We Are the Fallen
(Posted May 26, 2022)
These are not the thoughts I had in mind early this morning when sitting down to write eTidings for you all. But then, after a week like the one we’ve just had, we should know that anything can happen at any time, without warning, and without reason.
Church Services on Sunday
In-Person Service begins at 10 a.m. Facemasks are optional if you are fully vaccinated.
Watch us on Facebook: We livestream our services to Facebook. You may view them live or on demand at www.Facebook.com/DanburyChurch/videos.
Ed Hamlin Passed Away on Thursday
Just as I sat down to write, the phone rang, telling me that our beloved Ed Hamlin had passed away this morning at Ed and Jan’s home. Jan has been in a rehabilitation facility for a number of days after surgery, compounding for her the shock of his departure. Ed and Jan are part of the very foundation of First Church, both descendants of the Barnum family that was part of the original group of families who created the church and, virtually, the beginning settlement of what would become Danbury.
There have never been two more devoted people than Ed and Jan to one another and to our congregation. This morning when I visited Jan she shared with me that this coming month would mark their 60th wedding anniversary. A loss like this leaves a hole in the heart that no amount of tears can fill – only cherished memories, eventually, can do that.
As Ed’s pastor, I can tell you -- as I told Jan -- that he epitomized the role of “disciple” for Jesus, devoting himself wholly and with humor to whatever needs the church has had. He will be missed, but most of all, he will continue to be loved.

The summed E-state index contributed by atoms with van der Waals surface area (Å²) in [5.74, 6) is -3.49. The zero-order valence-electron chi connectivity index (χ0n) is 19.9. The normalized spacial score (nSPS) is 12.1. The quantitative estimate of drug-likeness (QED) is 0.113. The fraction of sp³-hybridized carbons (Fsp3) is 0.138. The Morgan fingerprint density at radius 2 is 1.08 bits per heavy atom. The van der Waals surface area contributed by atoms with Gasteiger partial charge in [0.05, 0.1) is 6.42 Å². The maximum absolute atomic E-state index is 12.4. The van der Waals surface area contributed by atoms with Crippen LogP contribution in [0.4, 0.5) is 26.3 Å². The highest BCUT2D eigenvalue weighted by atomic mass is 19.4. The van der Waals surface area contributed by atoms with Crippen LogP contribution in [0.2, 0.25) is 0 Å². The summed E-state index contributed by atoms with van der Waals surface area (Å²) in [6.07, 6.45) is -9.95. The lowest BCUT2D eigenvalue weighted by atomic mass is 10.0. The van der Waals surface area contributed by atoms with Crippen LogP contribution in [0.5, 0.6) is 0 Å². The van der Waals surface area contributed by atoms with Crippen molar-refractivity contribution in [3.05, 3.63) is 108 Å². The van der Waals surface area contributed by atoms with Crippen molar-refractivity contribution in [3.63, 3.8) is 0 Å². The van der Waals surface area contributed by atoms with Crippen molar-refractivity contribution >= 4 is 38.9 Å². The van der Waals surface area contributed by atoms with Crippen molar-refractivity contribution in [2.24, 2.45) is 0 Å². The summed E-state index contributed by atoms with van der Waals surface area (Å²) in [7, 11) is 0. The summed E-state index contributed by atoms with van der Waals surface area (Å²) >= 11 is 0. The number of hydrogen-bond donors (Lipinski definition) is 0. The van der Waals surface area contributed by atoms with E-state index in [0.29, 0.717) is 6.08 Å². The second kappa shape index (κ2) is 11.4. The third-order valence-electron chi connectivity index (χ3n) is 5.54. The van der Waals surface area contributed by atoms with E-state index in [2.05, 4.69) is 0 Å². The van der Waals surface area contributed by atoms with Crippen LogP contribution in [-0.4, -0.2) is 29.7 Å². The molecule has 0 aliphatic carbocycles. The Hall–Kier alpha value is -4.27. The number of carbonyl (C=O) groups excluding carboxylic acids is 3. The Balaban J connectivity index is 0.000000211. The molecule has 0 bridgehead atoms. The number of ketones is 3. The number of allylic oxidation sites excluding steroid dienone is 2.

News from Uvalde, Texas; Echoes of Sandy Hook
Back at the very beginning of this week with Memorial Day looming this Sunday, I had thought I would be writing about our brave, departed soldiers who had willingly marched into danger to preserve our nation, and laid down their lives in the process. These are the dear souls we celebrate with fields of poppies, or even just one in a lapel.
But that was before Tuesday and the small town of Uvalde, Texas, where a madman would tear a huge hole in the fabric of the United States by obliterating 19 elementary school children and two teachers.
For those of us who were here ten years ago when First Church became one of the Sandy Hook Massacre houses of worship that held funerals for the victims, it was a moment of PTSD. The memories of the brutal moment, its impact on the families in our own church and especially the fact that one of our own – Lauren Rousseau, cradle raised in this congregation, was sacrificed on the pyre of madness – all of this came flooding back. I found myself longing to write about the simple poppies and tribute to the fallen. But my arms still have the muscle memory of holding an urn of ashes that didn’t have to be.
This Sunday will be different. I find myself beyond tears.
Even in this environment of violence and hatred, I find myself beyond howling in despair. I find myself standing with a mouth gaping in pain, open and yet with no sound coming forth, looking up toward heaven for an answer. The soldiers we will honor on Sunday gave the ultimate sacrifice, yes. But they knew the risks when they signed on. Our little children, on the other hand, never signed up for this.
Drilling for Mayhem
Some of the students the press has talked to said that they “have been drilling for this possibility” regularly at school. Drilling for mayhem? That is something a Marine might expect to do. But elementary school children? No Innocent should be taught that being an American requires combat training. And neither should people buying groceries or going to the movies.
Pray for the Fallen; Pray for Ourselves
When we gather this weekend to pray, we’ll pray for the fallen. But most of all, WE need to pray for ourselves, for we have truly lost our way if we have to weigh the value of a child against a level of commerce in the gun industry.
WE are The Fallen.